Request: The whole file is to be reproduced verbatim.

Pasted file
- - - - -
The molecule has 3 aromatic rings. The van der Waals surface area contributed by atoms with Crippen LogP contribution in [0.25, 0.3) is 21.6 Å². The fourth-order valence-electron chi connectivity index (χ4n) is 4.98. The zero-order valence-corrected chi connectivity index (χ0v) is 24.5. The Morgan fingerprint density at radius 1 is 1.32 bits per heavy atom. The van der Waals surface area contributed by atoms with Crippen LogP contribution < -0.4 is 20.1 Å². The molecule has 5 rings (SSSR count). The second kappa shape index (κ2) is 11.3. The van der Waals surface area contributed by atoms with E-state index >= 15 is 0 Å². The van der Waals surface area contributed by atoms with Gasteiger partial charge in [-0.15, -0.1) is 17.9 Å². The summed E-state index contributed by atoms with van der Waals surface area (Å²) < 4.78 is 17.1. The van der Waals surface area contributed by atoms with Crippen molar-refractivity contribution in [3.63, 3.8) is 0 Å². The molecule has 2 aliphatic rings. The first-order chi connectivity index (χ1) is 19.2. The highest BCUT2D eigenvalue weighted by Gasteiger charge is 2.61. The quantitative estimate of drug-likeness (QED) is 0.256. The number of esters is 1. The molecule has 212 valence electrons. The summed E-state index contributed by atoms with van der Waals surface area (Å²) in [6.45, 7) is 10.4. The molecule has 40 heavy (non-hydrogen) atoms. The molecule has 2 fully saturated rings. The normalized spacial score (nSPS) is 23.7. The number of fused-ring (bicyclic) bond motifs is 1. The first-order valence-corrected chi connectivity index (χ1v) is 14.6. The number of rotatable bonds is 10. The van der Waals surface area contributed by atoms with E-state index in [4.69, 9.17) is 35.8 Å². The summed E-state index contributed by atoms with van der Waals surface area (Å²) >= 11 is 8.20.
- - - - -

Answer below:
The molecule has 3 aromatic rings. The van der Waals surface area contributed by atoms with Crippen LogP contribution in [0.25, 0.3) is 21.6 Å². The fourth-order valence-electron chi connectivity index (χ4n) is 4.98. The zero-order valence-corrected chi connectivity index (χ0v) is 24.5. The Morgan fingerprint density at radius 1 is 1.32 bits per heavy atom. The van der Waals surface area contributed by atoms with Crippen LogP contribution < -0.4 is 20.1 Å². The molecule has 5 rings (SSSR count). The second kappa shape index (κ2) is 11.3. The van der Waals surface area contributed by atoms with E-state index >= 15 is 0 Å². The van der Waals surface area contributed by atoms with Gasteiger partial charge in [-0.15, -0.1) is 17.9 Å². The summed E-state index contributed by atoms with van der Waals surface area (Å²) < 4.78 is 17.1. The van der Waals surface area contributed by atoms with Crippen molar-refractivity contribution in [3.63, 3.8) is 0 Å². The molecule has 2 aliphatic rings. The first-order chi connectivity index (χ1) is 19.2. The highest BCUT2D eigenvalue weighted by Gasteiger charge is 2.61. The quantitative estimate of drug-likeness (QED) is 0.256. The number of esters is 1. The molecule has 212 valence electrons. The summed E-state index contributed by atoms with van der Waals surface area (Å²) in [6.45, 7) is 10.4. The molecule has 40 heavy (non-hydrogen) atoms. The molecule has 2 fully saturated rings. The normalized spacial score (nSPS) is 23.7. The number of fused-ring (bicyclic) bond motifs is 1. The first-order valence-corrected chi connectivity index (χ1v) is 14.6. The number of rotatable bonds is 10. The van der Waals surface area contributed by atoms with E-state index in [4.69, 9.17) is 35.8 Å². The summed E-state index contributed by atoms with van der Waals surface area (Å²) >= 11 is 8.20.